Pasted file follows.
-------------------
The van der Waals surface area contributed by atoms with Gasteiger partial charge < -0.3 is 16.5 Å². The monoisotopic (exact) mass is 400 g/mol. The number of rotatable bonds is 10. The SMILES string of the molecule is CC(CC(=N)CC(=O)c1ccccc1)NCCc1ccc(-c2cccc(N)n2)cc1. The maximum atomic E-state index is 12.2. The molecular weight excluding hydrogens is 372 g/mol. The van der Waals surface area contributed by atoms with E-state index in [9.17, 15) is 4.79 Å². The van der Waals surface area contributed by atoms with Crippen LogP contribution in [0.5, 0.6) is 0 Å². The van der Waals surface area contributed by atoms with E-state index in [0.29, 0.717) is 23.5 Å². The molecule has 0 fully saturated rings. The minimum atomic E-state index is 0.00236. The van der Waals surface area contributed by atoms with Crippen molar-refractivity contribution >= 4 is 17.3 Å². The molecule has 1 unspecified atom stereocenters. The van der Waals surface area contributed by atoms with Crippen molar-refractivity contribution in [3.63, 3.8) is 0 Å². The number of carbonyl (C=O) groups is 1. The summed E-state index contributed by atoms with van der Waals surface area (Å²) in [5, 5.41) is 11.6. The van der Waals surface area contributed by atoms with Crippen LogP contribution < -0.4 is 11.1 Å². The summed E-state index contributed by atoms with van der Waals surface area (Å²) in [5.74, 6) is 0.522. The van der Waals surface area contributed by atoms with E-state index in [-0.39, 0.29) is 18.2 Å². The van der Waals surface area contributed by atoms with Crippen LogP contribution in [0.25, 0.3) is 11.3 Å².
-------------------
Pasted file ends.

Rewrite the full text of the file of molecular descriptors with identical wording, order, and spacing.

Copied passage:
The van der Waals surface area contributed by atoms with Gasteiger partial charge < -0.3 is 16.5 Å². The monoisotopic (exact) mass is 400 g/mol. The number of rotatable bonds is 10. The SMILES string of the molecule is CC(CC(=N)CC(=O)c1ccccc1)NCCc1ccc(-c2cccc(N)n2)cc1. The maximum atomic E-state index is 12.2. The molecular weight excluding hydrogens is 372 g/mol. The van der Waals surface area contributed by atoms with E-state index in [9.17, 15) is 4.79 Å². The van der Waals surface area contributed by atoms with Crippen LogP contribution in [0.5, 0.6) is 0 Å². The van der Waals surface area contributed by atoms with E-state index in [0.29, 0.717) is 23.5 Å². The molecule has 0 fully saturated rings. The minimum atomic E-state index is 0.00236. The van der Waals surface area contributed by atoms with Crippen molar-refractivity contribution >= 4 is 17.3 Å². The molecule has 1 unspecified atom stereocenters. The van der Waals surface area contributed by atoms with Crippen molar-refractivity contribution in [3.63, 3.8) is 0 Å². The number of carbonyl (C=O) groups is 1. The summed E-state index contributed by atoms with van der Waals surface area (Å²) in [5, 5.41) is 11.6. The van der Waals surface area contributed by atoms with Crippen LogP contribution < -0.4 is 11.1 Å². The summed E-state index contributed by atoms with van der Waals surface area (Å²) in [5.74, 6) is 0.522. The van der Waals surface area contributed by atoms with E-state index in [-0.39, 0.29) is 18.2 Å². The van der Waals surface area contributed by atoms with Crippen LogP contribution in [0.25, 0.3) is 11.3 Å².